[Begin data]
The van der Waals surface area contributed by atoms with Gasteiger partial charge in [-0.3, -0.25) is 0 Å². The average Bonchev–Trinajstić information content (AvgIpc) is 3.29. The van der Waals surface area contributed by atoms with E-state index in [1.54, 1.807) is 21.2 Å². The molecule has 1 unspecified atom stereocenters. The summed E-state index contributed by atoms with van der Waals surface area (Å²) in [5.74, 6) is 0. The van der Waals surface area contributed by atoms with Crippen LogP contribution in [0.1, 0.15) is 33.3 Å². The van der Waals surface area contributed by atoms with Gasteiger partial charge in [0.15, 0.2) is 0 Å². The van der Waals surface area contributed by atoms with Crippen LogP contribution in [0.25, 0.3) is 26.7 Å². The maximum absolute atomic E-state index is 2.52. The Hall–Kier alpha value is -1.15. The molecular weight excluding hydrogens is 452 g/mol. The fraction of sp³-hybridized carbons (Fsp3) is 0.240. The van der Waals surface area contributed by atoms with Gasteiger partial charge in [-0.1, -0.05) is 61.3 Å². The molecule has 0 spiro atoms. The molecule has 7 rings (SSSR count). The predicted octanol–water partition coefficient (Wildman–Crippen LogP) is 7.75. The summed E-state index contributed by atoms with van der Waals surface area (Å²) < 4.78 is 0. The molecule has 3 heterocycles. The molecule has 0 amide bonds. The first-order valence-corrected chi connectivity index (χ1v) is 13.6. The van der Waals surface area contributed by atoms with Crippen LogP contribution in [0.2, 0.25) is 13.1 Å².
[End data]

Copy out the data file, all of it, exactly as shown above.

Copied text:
The van der Waals surface area contributed by atoms with Gasteiger partial charge in [-0.3, -0.25) is 0 Å². The average Bonchev–Trinajstić information content (AvgIpc) is 3.29. The van der Waals surface area contributed by atoms with E-state index in [1.54, 1.807) is 21.2 Å². The molecule has 1 unspecified atom stereocenters. The summed E-state index contributed by atoms with van der Waals surface area (Å²) in [5.74, 6) is 0. The van der Waals surface area contributed by atoms with Crippen LogP contribution in [0.1, 0.15) is 33.3 Å². The van der Waals surface area contributed by atoms with Gasteiger partial charge in [0.15, 0.2) is 0 Å². The van der Waals surface area contributed by atoms with Crippen LogP contribution in [0.25, 0.3) is 26.7 Å². The maximum absolute atomic E-state index is 2.52. The Hall–Kier alpha value is -1.15. The molecular weight excluding hydrogens is 452 g/mol. The fraction of sp³-hybridized carbons (Fsp3) is 0.240. The van der Waals surface area contributed by atoms with Gasteiger partial charge in [-0.1, -0.05) is 61.3 Å². The molecule has 0 spiro atoms. The molecule has 7 rings (SSSR count). The predicted octanol–water partition coefficient (Wildman–Crippen LogP) is 7.75. The summed E-state index contributed by atoms with van der Waals surface area (Å²) < 4.78 is 0. The molecule has 3 heterocycles. The molecule has 0 amide bonds. The first-order valence-corrected chi connectivity index (χ1v) is 13.6. The van der Waals surface area contributed by atoms with Crippen LogP contribution in [0.2, 0.25) is 13.1 Å².